Sometimes big things are best explained in small ways. “I should also lose a few kilos, but I just like to eat too much,” says Martin Daum, head of truck manufacturer Daimler Truck, describing the dilemma many German companies face on the way to climate neutrality. He is convinced that they all want to become sustainable, and that everything is technically feasible, but the implementation doesn’t really want to happen that quickly. For his industry, the automotive industry, Daum can also name the reasons why many customers are clinging to diesel, which is unhealthy for the climate, and are not switching to clean electromobility.
There are electric trucks, they are also sold, but demand is still manageable because they are very expensive and there is no charging infrastructure. Service areas in particular urgently need high-performance charging stations. “But then you quickly reach 20 megawatts, i.e. in the high-voltage range – and you currently have to reckon with a planning time of ten years.” In addition, too much money is still being pumped into old technologies by the state, so diesel fuel is still subsidized from taxes. A reason for Daimler Truck to prefer to invest where electromobility and its expansion is being promoted much more than in Europe: in the USA. At the SZ Economic Summit in Berlin, Daum indicated that the company’s first battery factory would therefore be built in America rather than in Germany.
Sabine Nallinger from the Climate Economy Foundation calls what she sees in many companies in Germany a “toxic uncertainty”. According to Nallinger, the business representatives who have organized themselves in the foundation to protect the climate complain about one thing in particular: “It is not clear at what speed politicians want to move forward.” However, the companies need binding announcements, such as: How much renewable energy will be available next year or in five years? And at what cost? Nallinger is convinced that the strategies for a sustainable future have long been firmly established in the economy. And yet many are paralyzed because they lack planning security.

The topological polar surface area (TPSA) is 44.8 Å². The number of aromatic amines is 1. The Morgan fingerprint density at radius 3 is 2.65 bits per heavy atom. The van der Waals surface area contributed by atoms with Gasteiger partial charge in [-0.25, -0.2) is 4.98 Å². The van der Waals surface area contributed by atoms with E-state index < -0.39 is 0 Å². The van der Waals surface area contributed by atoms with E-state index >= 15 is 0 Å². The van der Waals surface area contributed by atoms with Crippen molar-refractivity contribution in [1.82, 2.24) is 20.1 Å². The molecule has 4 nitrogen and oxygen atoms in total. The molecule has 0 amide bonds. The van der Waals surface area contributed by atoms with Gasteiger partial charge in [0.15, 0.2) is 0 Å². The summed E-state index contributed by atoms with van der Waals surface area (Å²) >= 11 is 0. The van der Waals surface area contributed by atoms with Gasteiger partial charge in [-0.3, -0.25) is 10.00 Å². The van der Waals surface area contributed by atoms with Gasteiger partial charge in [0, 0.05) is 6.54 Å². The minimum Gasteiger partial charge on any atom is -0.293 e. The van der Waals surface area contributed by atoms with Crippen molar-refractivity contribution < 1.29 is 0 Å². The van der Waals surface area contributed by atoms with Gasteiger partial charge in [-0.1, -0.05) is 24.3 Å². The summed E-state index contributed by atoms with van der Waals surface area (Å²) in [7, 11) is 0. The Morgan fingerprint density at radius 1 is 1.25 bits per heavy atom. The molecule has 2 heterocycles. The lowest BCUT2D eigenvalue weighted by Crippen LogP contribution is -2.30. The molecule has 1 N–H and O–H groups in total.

Vinzenz Pflanzen, a board member at the Sixt car rental company, can describe how the company is inhibiting. The business with shared cars is particularly sustainable, not only because it is the “gateway drug to electromobility”. A sharing vehicle could also replace 20 private cars, says Pflanzen. And yet the pure car sharing business is not yet profitable at the moment. But instead of making it a bit easier for companies like Sixt to quickly put many shared electric cars on the road, the government will cancel the electric premiums for commercial buyers from September 2023. Sixt only keeps its rental cars for a short time, but then competes with state-subsidized private cars in terms of prices on the used car market. According to Pflanzen, this means: “We would then have to make the use of e-cars so expensive that it actually no longer works.”
So the will is there, but can it really be that so little is progressing in German companies? That the framework conditions make it almost impossible to be sustainable and successful quickly? It’s not that difficult, says Stefan Klebert, head of the GEA Group, one of the leading manufacturers of machines for the food and beverage industry. “A lot is due to engineering performance,” he is convinced. The German mechanical and plant engineering sector in particular has enormous potential to become a global pioneer in sustainable production with innovations – for example machines that consume significantly less energy by using waste heat.
But for this spirit of innovation to also reach the company, the managers have to set a good example. At GEA Group, Executive Board salaries are therefore linked to sustainability goals. For years, only purely electric cars have been used as company cars. Even if Klebert admits: “It’s not like every manager says: hurrah.”